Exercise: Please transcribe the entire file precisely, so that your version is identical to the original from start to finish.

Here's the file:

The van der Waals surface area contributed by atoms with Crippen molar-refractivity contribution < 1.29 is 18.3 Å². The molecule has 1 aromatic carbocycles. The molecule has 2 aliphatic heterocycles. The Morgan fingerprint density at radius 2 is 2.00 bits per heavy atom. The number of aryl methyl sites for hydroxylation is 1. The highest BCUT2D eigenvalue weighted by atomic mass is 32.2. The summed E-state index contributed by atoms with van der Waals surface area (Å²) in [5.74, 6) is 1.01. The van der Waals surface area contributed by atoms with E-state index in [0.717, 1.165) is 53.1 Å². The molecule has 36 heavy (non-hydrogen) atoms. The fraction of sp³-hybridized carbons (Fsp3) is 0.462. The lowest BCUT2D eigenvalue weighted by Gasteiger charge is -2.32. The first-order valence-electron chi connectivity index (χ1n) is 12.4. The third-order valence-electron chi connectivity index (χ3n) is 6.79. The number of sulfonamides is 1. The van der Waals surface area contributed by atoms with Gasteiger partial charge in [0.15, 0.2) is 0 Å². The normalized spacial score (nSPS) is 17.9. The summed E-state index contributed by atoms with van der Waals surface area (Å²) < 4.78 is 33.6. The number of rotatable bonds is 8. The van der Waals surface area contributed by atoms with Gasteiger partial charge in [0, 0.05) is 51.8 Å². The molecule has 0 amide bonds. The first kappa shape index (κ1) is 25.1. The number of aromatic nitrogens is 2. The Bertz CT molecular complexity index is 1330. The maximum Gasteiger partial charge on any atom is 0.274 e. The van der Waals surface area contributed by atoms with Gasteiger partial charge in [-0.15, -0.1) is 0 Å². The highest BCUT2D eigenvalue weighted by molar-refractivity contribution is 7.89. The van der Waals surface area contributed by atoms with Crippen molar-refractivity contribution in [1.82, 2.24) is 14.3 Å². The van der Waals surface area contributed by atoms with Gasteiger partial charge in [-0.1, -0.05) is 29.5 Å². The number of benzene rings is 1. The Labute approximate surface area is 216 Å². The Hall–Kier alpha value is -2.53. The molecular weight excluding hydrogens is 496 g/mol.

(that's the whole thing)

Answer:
The van der Waals surface area contributed by atoms with Crippen molar-refractivity contribution < 1.29 is 18.3 Å². The molecule has 1 aromatic carbocycles. The molecule has 2 aliphatic heterocycles. The Morgan fingerprint density at radius 2 is 2.00 bits per heavy atom. The number of aryl methyl sites for hydroxylation is 1. The highest BCUT2D eigenvalue weighted by atomic mass is 32.2. The summed E-state index contributed by atoms with van der Waals surface area (Å²) in [5.74, 6) is 1.01. The van der Waals surface area contributed by atoms with E-state index in [0.717, 1.165) is 53.1 Å². The molecule has 36 heavy (non-hydrogen) atoms. The fraction of sp³-hybridized carbons (Fsp3) is 0.462. The lowest BCUT2D eigenvalue weighted by Gasteiger charge is -2.32. The first-order valence-electron chi connectivity index (χ1n) is 12.4. The third-order valence-electron chi connectivity index (χ3n) is 6.79. The number of sulfonamides is 1. The van der Waals surface area contributed by atoms with Gasteiger partial charge in [0.15, 0.2) is 0 Å². The normalized spacial score (nSPS) is 17.9. The summed E-state index contributed by atoms with van der Waals surface area (Å²) < 4.78 is 33.6. The number of rotatable bonds is 8. The van der Waals surface area contributed by atoms with Gasteiger partial charge in [0, 0.05) is 51.8 Å². The molecule has 0 amide bonds. The first kappa shape index (κ1) is 25.1. The number of aromatic nitrogens is 2. The Bertz CT molecular complexity index is 1330. The maximum Gasteiger partial charge on any atom is 0.274 e. The van der Waals surface area contributed by atoms with Gasteiger partial charge in [-0.15, -0.1) is 0 Å². The highest BCUT2D eigenvalue weighted by molar-refractivity contribution is 7.89. The van der Waals surface area contributed by atoms with Crippen molar-refractivity contribution in [1.82, 2.24) is 14.3 Å². The van der Waals surface area contributed by atoms with Gasteiger partial charge in [-0.1, -0.05) is 29.5 Å². The number of benzene rings is 1. The Labute approximate surface area is 216 Å². The Hall–Kier alpha value is -2.53. The molecular weight excluding hydrogens is 496 g/mol.